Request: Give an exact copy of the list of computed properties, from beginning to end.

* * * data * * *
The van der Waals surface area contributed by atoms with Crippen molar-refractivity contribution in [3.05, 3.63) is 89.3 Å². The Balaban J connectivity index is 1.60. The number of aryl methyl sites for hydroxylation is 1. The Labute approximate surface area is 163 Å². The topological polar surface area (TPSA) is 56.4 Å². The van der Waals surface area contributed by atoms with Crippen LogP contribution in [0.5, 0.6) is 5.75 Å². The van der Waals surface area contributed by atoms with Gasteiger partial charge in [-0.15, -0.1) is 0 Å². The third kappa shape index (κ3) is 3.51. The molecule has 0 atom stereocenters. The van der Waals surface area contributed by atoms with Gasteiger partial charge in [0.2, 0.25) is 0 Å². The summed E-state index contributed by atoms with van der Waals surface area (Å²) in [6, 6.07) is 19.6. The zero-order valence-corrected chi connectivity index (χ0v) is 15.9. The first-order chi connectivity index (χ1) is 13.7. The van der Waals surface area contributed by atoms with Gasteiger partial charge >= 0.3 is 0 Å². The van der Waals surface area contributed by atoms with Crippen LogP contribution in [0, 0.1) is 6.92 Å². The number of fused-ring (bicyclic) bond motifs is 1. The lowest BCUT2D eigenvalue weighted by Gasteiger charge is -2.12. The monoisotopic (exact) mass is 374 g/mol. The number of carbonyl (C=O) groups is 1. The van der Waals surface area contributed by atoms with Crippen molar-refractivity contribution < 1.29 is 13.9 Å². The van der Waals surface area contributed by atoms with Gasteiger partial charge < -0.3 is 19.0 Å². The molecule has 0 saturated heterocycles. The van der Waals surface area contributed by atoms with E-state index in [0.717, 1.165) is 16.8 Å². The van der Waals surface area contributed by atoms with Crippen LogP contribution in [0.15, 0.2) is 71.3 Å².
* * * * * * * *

The van der Waals surface area contributed by atoms with Crippen molar-refractivity contribution in [3.05, 3.63) is 89.3 Å². The Balaban J connectivity index is 1.60. The number of aryl methyl sites for hydroxylation is 1. The Labute approximate surface area is 163 Å². The topological polar surface area (TPSA) is 56.4 Å². The van der Waals surface area contributed by atoms with Crippen LogP contribution in [0.5, 0.6) is 5.75 Å². The van der Waals surface area contributed by atoms with Gasteiger partial charge in [-0.15, -0.1) is 0 Å². The third kappa shape index (κ3) is 3.51. The molecule has 0 atom stereocenters. The van der Waals surface area contributed by atoms with Gasteiger partial charge in [0.2, 0.25) is 0 Å². The summed E-state index contributed by atoms with van der Waals surface area (Å²) in [6, 6.07) is 19.6. The zero-order valence-corrected chi connectivity index (χ0v) is 15.9. The first-order chi connectivity index (χ1) is 13.7. The van der Waals surface area contributed by atoms with Gasteiger partial charge >= 0.3 is 0 Å². The van der Waals surface area contributed by atoms with Crippen LogP contribution in [0, 0.1) is 6.92 Å². The number of fused-ring (bicyclic) bond motifs is 1. The lowest BCUT2D eigenvalue weighted by Gasteiger charge is -2.12. The monoisotopic (exact) mass is 374 g/mol. The number of carbonyl (C=O) groups is 1. The van der Waals surface area contributed by atoms with Crippen molar-refractivity contribution < 1.29 is 13.9 Å². The van der Waals surface area contributed by atoms with Gasteiger partial charge < -0.3 is 19.0 Å². The molecule has 0 saturated heterocycles. The van der Waals surface area contributed by atoms with E-state index in [0.717, 1.165) is 16.8 Å². The van der Waals surface area contributed by atoms with Crippen LogP contribution in [0.15, 0.2) is 71.3 Å².